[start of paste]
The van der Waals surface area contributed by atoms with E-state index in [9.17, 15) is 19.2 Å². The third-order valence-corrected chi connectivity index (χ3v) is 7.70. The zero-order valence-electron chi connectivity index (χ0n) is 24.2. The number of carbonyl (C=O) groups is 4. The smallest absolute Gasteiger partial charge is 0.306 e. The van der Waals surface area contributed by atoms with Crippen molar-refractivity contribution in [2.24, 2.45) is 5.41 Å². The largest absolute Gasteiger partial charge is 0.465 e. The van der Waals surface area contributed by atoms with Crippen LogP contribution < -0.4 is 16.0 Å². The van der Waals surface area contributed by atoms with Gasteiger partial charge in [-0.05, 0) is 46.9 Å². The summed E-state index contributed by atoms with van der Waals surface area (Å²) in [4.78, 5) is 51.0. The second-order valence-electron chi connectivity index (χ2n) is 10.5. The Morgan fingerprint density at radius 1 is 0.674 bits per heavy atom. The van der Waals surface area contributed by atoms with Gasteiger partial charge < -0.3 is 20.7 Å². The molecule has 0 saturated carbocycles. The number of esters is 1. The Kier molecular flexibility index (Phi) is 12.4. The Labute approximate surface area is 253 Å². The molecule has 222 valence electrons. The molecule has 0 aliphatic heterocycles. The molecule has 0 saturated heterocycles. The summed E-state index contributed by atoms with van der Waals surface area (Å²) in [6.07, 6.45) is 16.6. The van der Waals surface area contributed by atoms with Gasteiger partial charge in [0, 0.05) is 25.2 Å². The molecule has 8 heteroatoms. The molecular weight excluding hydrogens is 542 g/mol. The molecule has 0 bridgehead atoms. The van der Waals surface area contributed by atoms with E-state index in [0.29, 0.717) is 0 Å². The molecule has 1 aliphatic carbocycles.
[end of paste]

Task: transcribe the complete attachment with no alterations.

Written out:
The van der Waals surface area contributed by atoms with E-state index in [9.17, 15) is 19.2 Å². The third-order valence-corrected chi connectivity index (χ3v) is 7.70. The zero-order valence-electron chi connectivity index (χ0n) is 24.2. The number of carbonyl (C=O) groups is 4. The smallest absolute Gasteiger partial charge is 0.306 e. The van der Waals surface area contributed by atoms with Crippen molar-refractivity contribution in [2.24, 2.45) is 5.41 Å². The largest absolute Gasteiger partial charge is 0.465 e. The van der Waals surface area contributed by atoms with Crippen LogP contribution < -0.4 is 16.0 Å². The van der Waals surface area contributed by atoms with Gasteiger partial charge in [-0.05, 0) is 46.9 Å². The summed E-state index contributed by atoms with van der Waals surface area (Å²) in [4.78, 5) is 51.0. The second-order valence-electron chi connectivity index (χ2n) is 10.5. The Morgan fingerprint density at radius 1 is 0.674 bits per heavy atom. The van der Waals surface area contributed by atoms with Gasteiger partial charge < -0.3 is 20.7 Å². The molecule has 0 saturated carbocycles. The number of esters is 1. The Kier molecular flexibility index (Phi) is 12.4. The Labute approximate surface area is 253 Å². The molecule has 222 valence electrons. The molecule has 0 aliphatic heterocycles. The molecule has 0 saturated heterocycles. The summed E-state index contributed by atoms with van der Waals surface area (Å²) in [6.07, 6.45) is 16.6. The van der Waals surface area contributed by atoms with Gasteiger partial charge in [0, 0.05) is 25.2 Å². The molecule has 8 heteroatoms. The molecular weight excluding hydrogens is 542 g/mol. The molecule has 0 bridgehead atoms. The van der Waals surface area contributed by atoms with E-state index in [0.29, 0.717) is 0 Å². The molecule has 1 aliphatic carbocycles.